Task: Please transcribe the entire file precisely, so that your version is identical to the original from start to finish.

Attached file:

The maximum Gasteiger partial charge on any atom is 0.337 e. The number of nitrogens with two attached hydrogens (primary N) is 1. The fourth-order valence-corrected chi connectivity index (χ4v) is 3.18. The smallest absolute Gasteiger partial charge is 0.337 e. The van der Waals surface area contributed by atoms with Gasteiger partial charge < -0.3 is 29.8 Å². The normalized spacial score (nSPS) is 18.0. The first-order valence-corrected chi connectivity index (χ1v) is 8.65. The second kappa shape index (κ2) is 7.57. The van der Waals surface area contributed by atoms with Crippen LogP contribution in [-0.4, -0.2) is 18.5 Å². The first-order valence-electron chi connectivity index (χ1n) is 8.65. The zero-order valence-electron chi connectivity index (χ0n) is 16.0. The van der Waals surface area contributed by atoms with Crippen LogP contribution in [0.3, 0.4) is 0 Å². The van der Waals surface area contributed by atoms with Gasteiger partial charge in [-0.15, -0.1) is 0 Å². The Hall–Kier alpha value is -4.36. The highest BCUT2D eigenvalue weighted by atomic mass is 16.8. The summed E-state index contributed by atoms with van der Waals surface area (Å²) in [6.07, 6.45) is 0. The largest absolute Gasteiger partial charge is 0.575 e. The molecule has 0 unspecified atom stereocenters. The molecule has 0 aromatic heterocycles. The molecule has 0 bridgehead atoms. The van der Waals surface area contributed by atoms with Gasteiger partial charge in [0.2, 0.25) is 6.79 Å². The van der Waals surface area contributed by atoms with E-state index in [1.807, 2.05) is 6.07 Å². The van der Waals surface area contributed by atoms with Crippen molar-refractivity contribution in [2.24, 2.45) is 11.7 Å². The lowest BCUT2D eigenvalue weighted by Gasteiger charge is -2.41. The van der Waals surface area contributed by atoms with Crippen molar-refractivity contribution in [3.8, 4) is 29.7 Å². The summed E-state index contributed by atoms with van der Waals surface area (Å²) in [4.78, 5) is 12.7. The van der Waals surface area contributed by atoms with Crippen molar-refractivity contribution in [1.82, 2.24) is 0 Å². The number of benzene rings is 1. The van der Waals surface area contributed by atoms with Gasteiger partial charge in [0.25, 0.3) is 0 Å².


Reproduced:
The maximum Gasteiger partial charge on any atom is 0.337 e. The number of nitrogens with two attached hydrogens (primary N) is 1. The fourth-order valence-corrected chi connectivity index (χ4v) is 3.18. The smallest absolute Gasteiger partial charge is 0.337 e. The van der Waals surface area contributed by atoms with Gasteiger partial charge < -0.3 is 29.8 Å². The normalized spacial score (nSPS) is 18.0. The first-order valence-corrected chi connectivity index (χ1v) is 8.65. The second kappa shape index (κ2) is 7.57. The van der Waals surface area contributed by atoms with Crippen LogP contribution in [-0.4, -0.2) is 18.5 Å². The first-order valence-electron chi connectivity index (χ1n) is 8.65. The zero-order valence-electron chi connectivity index (χ0n) is 16.0. The van der Waals surface area contributed by atoms with Crippen LogP contribution in [0.3, 0.4) is 0 Å². The van der Waals surface area contributed by atoms with Gasteiger partial charge in [-0.15, -0.1) is 0 Å². The Hall–Kier alpha value is -4.36. The highest BCUT2D eigenvalue weighted by atomic mass is 16.8. The summed E-state index contributed by atoms with van der Waals surface area (Å²) in [6.07, 6.45) is 0. The largest absolute Gasteiger partial charge is 0.575 e. The molecule has 0 unspecified atom stereocenters. The molecule has 0 aromatic heterocycles. The molecule has 0 bridgehead atoms. The van der Waals surface area contributed by atoms with Gasteiger partial charge in [0.2, 0.25) is 6.79 Å². The van der Waals surface area contributed by atoms with E-state index in [1.807, 2.05) is 6.07 Å². The van der Waals surface area contributed by atoms with Crippen molar-refractivity contribution in [2.24, 2.45) is 11.7 Å². The lowest BCUT2D eigenvalue weighted by Gasteiger charge is -2.41. The van der Waals surface area contributed by atoms with Crippen molar-refractivity contribution in [3.8, 4) is 29.7 Å². The summed E-state index contributed by atoms with van der Waals surface area (Å²) in [4.78, 5) is 12.7. The van der Waals surface area contributed by atoms with Crippen molar-refractivity contribution in [1.82, 2.24) is 0 Å². The number of benzene rings is 1. The van der Waals surface area contributed by atoms with Gasteiger partial charge in [0.25, 0.3) is 0 Å².